Another of the slain, Daniel Manrique, was a former Marine.
"My brother was a veteran who wanted to help fellow recovering veterans in re-entering society and gave his all to supporting veteran mental health," his brother Marcos Manrique wrote on Instagram, according to NBC Los Angeles. "He ran in to help people escape the violence and ultimately gave his life protecting others. Describing the pain would not do it justice. I'll be remembering a hero, a brother, and a role model."
Manrique, 33, was the Pacific regional program manager for Team Red, White & Blue, a nonprofit veterans service organization, whose executive director, John Pinter, said in a statement: "Dan's life was dedicated to serving others, during his military career and beyond."
Blake Dingman, 21, lived in the Newbury Park area of Thousand Oaks and had played baseball at Hillcrest Christian School, the Pasadena Star-News reported.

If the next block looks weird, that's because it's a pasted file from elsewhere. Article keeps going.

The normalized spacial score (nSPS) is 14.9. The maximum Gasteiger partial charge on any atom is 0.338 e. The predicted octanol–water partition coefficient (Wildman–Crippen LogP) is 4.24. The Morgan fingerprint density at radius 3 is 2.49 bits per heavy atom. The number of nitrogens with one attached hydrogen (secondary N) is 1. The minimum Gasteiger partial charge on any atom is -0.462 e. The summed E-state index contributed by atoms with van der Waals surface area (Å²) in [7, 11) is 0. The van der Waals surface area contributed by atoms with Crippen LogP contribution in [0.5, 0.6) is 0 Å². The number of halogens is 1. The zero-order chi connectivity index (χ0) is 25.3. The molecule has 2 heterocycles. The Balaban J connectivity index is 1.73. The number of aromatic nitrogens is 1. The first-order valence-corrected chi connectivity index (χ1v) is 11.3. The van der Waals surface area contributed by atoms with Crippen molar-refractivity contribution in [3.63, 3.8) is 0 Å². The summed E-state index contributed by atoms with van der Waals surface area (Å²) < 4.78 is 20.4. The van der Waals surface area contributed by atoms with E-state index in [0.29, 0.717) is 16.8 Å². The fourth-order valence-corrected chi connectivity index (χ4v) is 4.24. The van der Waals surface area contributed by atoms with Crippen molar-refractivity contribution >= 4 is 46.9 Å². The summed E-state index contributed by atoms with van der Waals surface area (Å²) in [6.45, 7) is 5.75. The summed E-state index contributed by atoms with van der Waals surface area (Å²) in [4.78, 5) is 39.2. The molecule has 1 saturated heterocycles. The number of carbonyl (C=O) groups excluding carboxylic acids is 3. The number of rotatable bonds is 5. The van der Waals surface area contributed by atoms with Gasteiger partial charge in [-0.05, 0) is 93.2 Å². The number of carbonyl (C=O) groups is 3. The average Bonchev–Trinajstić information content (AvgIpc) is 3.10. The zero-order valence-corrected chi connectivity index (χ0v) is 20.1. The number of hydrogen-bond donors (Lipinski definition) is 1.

"We were really proud of him," a great-aunt, Janet Dingman, told the newspaper. "He was a really fun, energetic and loving nephew."
Noel Sparks, 21, was a student at nearby Moorpark College, the Press Enterprise newspaper of Riverside reported. Her death was confirmed by her church, United Methodist Westlake Village.
Rev. Dr. Walter Dilg told the paper she'd sung in their choir when she she was younger. "Having her reared at our church, there are a lot of people who are terribly heartbroken over this," he said.
Her aunt, Patricia Sparks, told the Associated Press her niece was an “all-around good girl. She was the kind of girl that if you had friends, you’d want them to marry her.”
Kristina Morisette, 20, was a waitress at Borderline, and had just returned from a trip to Austin, Texas, her parents told the San Diego Union-Tribune.